TOKYO — Japan reopened its doors to tourists Tuesday after 2-and-a-half years of tough COVID-19 restrictions, with officials hoping an influx of travelers enticed by a weak yen will boost the economy.
By mid-morning, tourists from Israel, France and Britain were already pouring in, including Chris Irwin, 38, on his first trip to Japan.
"We have always wanted to come to Japan, and it seemed like the stars just aligned," said Irwin, who arrived at Haneda airport from Britain with his wife.
Adi Bromshtine, a 69-year-old retiree from Israel, said she had been "planning before COVID and waiting and waiting" for the chance to visit Japan.
"It's a long, long dream come true," she told AFP.
Japan slammed its borders shut early in the pandemic, at one point even barring foreign residents from returning, and has only recently begun cautiously reopening.
In June, it began allowing tourists to visit in groups accompanied by guides, a requirement that was further relaxed to include self-guided package tours.
From Tuesday, visa-free entry resumed for travelers from 68 countries and territories.
Japan also lifted a cap on the number of arrivals and ended the package tour requirement.
Tourists must still present either proof of vaccination or a negative coronavirus test taken 3 days before departure.
In 2019, a record 31.9 million foreign visitors came to Japan, putting the country on track for its goal of 40 million by 2020, when Tokyo was supposed to host the Summer Olympics.
But in 2021, the figure plummeted to just 250,000.
In Japan, tourists will find a country that is still adhering to many of the health guidelines that helped it keep pandemic deaths to around 45,500, far lower than many other developed economies.
Masks are ubiquitous, and though not mandated by law, parliament is set to pass legislation allowing hotels to deny service to customers who refuse to wear one or flout other health rules.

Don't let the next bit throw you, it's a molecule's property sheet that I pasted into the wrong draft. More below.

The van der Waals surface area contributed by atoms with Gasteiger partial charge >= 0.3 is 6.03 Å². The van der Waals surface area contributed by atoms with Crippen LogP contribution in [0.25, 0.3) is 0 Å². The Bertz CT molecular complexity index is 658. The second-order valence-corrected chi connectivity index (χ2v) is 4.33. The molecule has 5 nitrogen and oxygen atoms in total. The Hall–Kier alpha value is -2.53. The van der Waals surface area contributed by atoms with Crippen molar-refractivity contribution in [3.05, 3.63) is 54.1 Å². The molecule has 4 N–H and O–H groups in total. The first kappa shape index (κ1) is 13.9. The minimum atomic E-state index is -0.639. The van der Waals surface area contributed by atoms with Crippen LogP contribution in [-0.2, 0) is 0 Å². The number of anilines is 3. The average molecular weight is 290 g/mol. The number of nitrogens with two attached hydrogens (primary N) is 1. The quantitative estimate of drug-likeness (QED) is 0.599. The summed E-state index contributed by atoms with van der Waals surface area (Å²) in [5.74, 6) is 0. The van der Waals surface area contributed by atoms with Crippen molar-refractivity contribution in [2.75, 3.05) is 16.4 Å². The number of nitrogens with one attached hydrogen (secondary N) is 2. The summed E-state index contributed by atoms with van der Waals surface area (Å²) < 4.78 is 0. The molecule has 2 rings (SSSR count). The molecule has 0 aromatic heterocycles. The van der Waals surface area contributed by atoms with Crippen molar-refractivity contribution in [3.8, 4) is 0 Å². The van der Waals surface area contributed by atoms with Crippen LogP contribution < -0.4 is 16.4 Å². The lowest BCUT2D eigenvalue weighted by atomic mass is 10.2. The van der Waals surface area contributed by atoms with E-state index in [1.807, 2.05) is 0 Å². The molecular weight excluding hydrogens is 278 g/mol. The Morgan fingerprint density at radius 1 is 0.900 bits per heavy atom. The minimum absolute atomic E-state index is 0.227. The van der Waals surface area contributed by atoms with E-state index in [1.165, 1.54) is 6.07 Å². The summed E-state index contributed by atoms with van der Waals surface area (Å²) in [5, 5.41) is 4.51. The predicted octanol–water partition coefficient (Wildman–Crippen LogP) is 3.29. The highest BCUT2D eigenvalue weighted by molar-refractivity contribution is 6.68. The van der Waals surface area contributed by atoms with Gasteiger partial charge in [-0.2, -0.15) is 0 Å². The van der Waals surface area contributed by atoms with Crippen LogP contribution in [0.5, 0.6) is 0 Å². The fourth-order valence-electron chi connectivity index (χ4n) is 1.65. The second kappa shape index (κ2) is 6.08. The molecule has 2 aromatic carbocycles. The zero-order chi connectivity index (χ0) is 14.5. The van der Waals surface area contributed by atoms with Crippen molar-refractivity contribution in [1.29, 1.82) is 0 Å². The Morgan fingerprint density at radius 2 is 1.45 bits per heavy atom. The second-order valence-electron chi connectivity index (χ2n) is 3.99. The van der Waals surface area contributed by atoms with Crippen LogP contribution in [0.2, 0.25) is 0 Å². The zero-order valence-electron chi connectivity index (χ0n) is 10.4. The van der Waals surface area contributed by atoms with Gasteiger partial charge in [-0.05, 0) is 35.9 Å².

Masks are worn not only indoors and on public transport, but outdoors as well, despite the government saying they are not necessary outside in uncrowded settings.
There is hand sanitizer at the entrance of most businesses, and plastic dividers are still often used in restaurants.
Many arriving tourists seemed unfazed by the rules though.
"We're more excited to see Japan than we will be annoyed by the masks, so we'll be fine with it," said British traveller Irwin.
Another major change for tourists will be the weakness of the yen, which is hovering around 145 to the dollar, a level not seen for 2 decades.
The government has already had to intervene once to prop up the currency, and government spokesman Hirokazu Matsuno on Tuesday said officials are hoping rebounding tourism "will lead to recovery after the Covid pandemic and the revitalization of communities."
There is certainly no shortage of demand, according to Antoine Chanthavong, of Paris-based travel agency Destination Japan.
Since the reopening announcement, "we've been absolutely drowning, we don't have enough time to deal with all the requests," he told AFP.
Japanese carrier ANA has said reservations for international flights to the country surged five-fold after the reopening was announced.
For now, tickets are not coming cheap, with fuel prices soaring and airlines forced to take circuitous routes to avoid Russian airspace.
Itay Galili, a 22-year-old student arriving from Israel, said he wasn't put off by the cost.
"As soon as I heard it was going to reopen on the 11th, I started planning. Tickets were expensive... but no price (is) too heavy," he told AFP.
For all the rebound in demand though, there is little expectation that tourist numbers will quickly reach their 2019 levels.
Before the pandemic, travelers from Hong Kong and mainland China made up 37 percent of all foreign visitors to Japan, and 44 percent of tourism income.
But tough Covid restrictions in China make it unlikely visitors from there will be flocking back to Japan anytime soon.
© Agence France-Presse